While NATO has worked very hard to assist the people of Afghanistan, NATO has also been changed by this experience. The alliance is now a leading force for security, not just in the Atlantic region, but globally. We are steadily deepening and broadening the partnerships NATO has with dozens of countries around the world, and our partners are adding valuable capability, legitimacy, and political support to NATO’s operations and missions from the Mediterranean and Libya to Kosovo and Afghanistan.
So we believe we are building a stronger, more flexible, more dynamic alliance enriched by partners from every continent and prepared to meet the security challenges of our time. With that, let me turn the floor to Secretary Panetta.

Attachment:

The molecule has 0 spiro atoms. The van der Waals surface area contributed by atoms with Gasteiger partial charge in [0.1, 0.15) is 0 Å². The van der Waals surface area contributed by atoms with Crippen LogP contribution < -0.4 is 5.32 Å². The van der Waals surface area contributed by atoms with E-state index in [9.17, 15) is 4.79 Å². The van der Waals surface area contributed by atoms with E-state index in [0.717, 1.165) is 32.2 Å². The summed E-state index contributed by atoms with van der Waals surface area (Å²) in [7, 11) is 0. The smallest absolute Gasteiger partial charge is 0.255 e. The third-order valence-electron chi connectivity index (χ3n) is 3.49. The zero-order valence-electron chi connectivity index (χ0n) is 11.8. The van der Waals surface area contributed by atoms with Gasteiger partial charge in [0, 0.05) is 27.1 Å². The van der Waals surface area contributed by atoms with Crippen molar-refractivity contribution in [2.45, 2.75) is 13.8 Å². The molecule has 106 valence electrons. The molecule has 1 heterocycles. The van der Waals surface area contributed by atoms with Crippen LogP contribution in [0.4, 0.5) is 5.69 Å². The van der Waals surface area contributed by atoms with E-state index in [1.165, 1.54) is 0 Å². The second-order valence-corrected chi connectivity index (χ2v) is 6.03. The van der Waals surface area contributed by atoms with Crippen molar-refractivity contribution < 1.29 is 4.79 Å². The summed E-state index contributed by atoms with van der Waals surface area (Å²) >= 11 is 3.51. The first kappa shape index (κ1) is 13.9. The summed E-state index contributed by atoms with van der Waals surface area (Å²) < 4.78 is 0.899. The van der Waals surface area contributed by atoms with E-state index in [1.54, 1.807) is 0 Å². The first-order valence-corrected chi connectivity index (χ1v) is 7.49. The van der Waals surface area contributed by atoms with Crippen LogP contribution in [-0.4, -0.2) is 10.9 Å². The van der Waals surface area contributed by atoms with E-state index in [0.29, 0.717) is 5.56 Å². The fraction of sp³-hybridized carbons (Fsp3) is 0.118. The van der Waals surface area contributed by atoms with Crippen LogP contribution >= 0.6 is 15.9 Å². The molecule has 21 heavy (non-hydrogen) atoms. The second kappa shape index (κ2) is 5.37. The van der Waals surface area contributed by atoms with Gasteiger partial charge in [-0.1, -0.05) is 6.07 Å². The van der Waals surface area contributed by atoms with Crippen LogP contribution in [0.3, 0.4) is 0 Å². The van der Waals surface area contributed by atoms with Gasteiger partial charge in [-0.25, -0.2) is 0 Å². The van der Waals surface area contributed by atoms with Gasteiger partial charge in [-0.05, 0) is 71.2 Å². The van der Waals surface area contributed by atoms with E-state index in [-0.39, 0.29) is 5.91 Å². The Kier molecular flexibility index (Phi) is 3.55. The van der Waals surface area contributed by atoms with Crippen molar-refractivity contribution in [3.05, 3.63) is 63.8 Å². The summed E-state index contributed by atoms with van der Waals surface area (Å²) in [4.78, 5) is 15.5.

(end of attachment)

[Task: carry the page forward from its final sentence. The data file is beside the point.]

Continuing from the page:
SECRETARY PANETTA: Thank you. Good afternoon. It’s a pleasure to join Secretary Clinton here in Brussels. We had a very good series of meetings today with our NATO defense and foreign minister counterparts. Much of our discussion focused on our shared effort in Afghanistan, and what came out of these meetings was a strong commitment to sticking to the plan and the strategy that has been laid out by General Allen, and finishing the job in Afghanistan. Allies and partners have a very clear vision and a very clear message. Our strategy is right, our strategy is working, and if we stick to it, we can achieve the mission of establishing an Afghanistan that can secure and govern itself, and never again become a safe haven for terrorists to plan attacks on our country or any other country.